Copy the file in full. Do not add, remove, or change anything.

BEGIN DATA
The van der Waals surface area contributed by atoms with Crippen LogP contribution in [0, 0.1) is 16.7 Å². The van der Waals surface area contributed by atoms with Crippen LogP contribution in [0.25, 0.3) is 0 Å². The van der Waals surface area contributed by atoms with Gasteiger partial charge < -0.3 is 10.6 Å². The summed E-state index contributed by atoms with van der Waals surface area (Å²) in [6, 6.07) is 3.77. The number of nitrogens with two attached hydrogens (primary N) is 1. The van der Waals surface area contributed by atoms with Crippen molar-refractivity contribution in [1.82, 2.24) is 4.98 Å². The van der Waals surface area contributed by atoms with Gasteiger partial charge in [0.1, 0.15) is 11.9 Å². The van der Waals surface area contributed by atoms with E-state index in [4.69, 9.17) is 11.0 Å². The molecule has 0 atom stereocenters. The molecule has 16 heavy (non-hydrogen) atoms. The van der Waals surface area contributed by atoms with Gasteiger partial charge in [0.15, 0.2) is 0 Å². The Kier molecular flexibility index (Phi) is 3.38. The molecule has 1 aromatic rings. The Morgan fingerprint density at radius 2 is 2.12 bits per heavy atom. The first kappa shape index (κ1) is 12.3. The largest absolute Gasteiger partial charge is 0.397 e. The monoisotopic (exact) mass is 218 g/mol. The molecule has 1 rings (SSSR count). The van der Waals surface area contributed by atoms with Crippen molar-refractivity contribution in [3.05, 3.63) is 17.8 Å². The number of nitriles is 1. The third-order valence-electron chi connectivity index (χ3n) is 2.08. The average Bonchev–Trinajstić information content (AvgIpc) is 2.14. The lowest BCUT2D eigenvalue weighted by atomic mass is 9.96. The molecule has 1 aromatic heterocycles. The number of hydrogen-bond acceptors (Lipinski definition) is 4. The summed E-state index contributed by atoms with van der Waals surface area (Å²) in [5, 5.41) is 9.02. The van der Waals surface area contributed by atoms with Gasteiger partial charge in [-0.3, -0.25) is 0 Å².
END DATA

The van der Waals surface area contributed by atoms with Crippen LogP contribution in [0, 0.1) is 16.7 Å². The van der Waals surface area contributed by atoms with Crippen LogP contribution in [0.25, 0.3) is 0 Å². The van der Waals surface area contributed by atoms with Gasteiger partial charge < -0.3 is 10.6 Å². The summed E-state index contributed by atoms with van der Waals surface area (Å²) in [6, 6.07) is 3.77. The number of nitrogens with two attached hydrogens (primary N) is 1. The van der Waals surface area contributed by atoms with Crippen molar-refractivity contribution in [1.82, 2.24) is 4.98 Å². The van der Waals surface area contributed by atoms with Gasteiger partial charge in [0.1, 0.15) is 11.9 Å². The van der Waals surface area contributed by atoms with E-state index in [4.69, 9.17) is 11.0 Å². The molecule has 0 atom stereocenters. The molecule has 16 heavy (non-hydrogen) atoms. The van der Waals surface area contributed by atoms with Gasteiger partial charge in [0.15, 0.2) is 0 Å². The Kier molecular flexibility index (Phi) is 3.38. The molecule has 1 aromatic rings. The Morgan fingerprint density at radius 2 is 2.12 bits per heavy atom. The first kappa shape index (κ1) is 12.3. The largest absolute Gasteiger partial charge is 0.397 e. The monoisotopic (exact) mass is 218 g/mol. The molecule has 1 rings (SSSR count). The van der Waals surface area contributed by atoms with Crippen molar-refractivity contribution in [3.05, 3.63) is 17.8 Å². The number of nitriles is 1. The third-order valence-electron chi connectivity index (χ3n) is 2.08. The average Bonchev–Trinajstić information content (AvgIpc) is 2.14. The lowest BCUT2D eigenvalue weighted by atomic mass is 9.96. The molecule has 1 aromatic heterocycles. The number of hydrogen-bond acceptors (Lipinski definition) is 4. The summed E-state index contributed by atoms with van der Waals surface area (Å²) in [5, 5.41) is 9.02. The van der Waals surface area contributed by atoms with Gasteiger partial charge in [-0.3, -0.25) is 0 Å².